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Are we getting better at designing programming languages?

In the aftermath of my earlier work on the expressiveness of programming languages, I started wondering whether our ability to design and choose optimal languages might have improved since the ’50s when Fortran and Lisp were invented. To answer this question, I returned to my original data on the expressiveness of the top two language tiers by our ranking. By mapping the medians against the years each language was invented, I created the below plot (click to enlarge):

Shown is the median weighted expressiveness of each language (as calculated in the previous post) plotted against the year each language was invented or first published.

Shown is the median weighted expressiveness of each language (as calculated in the previous post) plotted against the year each language was invented or first published.

I’ve broken this plot into four clusters. The first two, in gray, indicate overall low vs high expressiveness (gray). The third, red cluster shows all new, popular languages from the past decade, while the empty cluster (“The Gap”) shows the complete lack of less expressive new, popular languages. Each language is colored in red (tier one) or black (tier two) to make it easier to assess where the most highly used languages fall.

Caveats? The meaning of expressiveness as measured by this metric is deep and complex. As mentioned in the initial post on the topic, JavaScript appears to be an artifact due to its unusual development norms. And if you look closely, perhaps a language here and there doesn’t fall quite where you’d expect. But overall, things largely make sense, and this is borne out by correlations between my measurement of expressiveness and developer surveys.

What can we get out of this?

Broadly, we’ve gotten better at designing or choosing expressive languages. In both the low-level and high-level clusters, a slight to moderate downhill slope is clearly visible. Because I haven’t shown all new languages but only popular ones, it’s difficult to ascertain whether our design skills have improved or whether it’s a larger crowd effect of natural selection.

Tier-one languages are in both high- and low-expressiveness clusters. Interestingly, however, most of the ones in the high-level cluster got much slower uptake than in the low-level cluster. For example, compare Java and C# vs Ruby and Python. While you could argue about their relative popularity today, I don’t think you can make a viable argument that Ruby and Python got faster uptake from a large population after their initial releases.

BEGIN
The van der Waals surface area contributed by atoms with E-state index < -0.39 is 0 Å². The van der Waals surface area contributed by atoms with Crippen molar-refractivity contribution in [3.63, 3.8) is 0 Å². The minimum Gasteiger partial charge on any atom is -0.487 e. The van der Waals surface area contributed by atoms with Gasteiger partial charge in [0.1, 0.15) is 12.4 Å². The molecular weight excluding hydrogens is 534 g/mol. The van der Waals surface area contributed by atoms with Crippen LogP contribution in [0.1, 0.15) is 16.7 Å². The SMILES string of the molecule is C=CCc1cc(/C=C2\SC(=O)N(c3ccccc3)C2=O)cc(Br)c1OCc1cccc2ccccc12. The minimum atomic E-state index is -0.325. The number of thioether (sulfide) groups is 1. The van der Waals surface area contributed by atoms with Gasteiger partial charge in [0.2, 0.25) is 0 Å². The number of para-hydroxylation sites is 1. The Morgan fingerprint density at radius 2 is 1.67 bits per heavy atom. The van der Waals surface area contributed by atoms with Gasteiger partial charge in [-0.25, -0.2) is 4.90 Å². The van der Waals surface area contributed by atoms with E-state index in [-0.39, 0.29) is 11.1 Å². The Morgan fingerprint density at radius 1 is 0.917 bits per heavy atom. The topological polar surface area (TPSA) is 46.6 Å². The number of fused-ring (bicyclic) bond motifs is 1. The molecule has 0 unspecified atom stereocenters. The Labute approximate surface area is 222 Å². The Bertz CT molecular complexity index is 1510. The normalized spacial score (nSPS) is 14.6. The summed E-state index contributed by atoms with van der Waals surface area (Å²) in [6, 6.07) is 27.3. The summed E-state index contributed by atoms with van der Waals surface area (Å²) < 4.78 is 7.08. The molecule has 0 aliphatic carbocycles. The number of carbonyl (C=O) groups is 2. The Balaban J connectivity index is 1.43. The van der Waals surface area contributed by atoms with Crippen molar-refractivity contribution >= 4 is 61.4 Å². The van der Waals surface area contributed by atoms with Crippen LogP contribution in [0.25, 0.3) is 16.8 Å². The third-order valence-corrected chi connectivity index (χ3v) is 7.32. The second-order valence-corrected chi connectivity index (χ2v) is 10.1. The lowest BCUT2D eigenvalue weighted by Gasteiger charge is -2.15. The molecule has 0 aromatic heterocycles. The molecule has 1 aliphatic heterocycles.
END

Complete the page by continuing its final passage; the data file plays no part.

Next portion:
An exceedingly small number of languages have strong staying power. Of today’s tier-one languages, only C and shell script are more than 30 years old, while the remainder are all 20–30 or 10–20 years old. The next-closest example, Objective C, should nearly be disqualified because it’s only tier one due to the recent (on this timescale) popularity of iOS.

In the past 10 years, no very popular, lower-expressiveness languages have shown up. None of the tier-one languages are less than a decade old. I think this says something about the time it takes to gain significant adoption, even in the predictive communities we rely upon for our popularity analysis (GitHub and Stack Overflow, in this case). Of the ones in the red cluster, it wouldn’t surprise me to see Go, CoffeeScript, or even Clojure show up on the tier-one list in time, based on the changes in our rankings.

All in all, it’s very suggestive that something important has changed in the past decade regarding how developers design, evaluate, and select programming languages. It could be reflective of the shift toward developer empowerment rather than management handing down decrees from on high regarding which technical choices get made.

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Categories: adoption, data-science, programming-languages.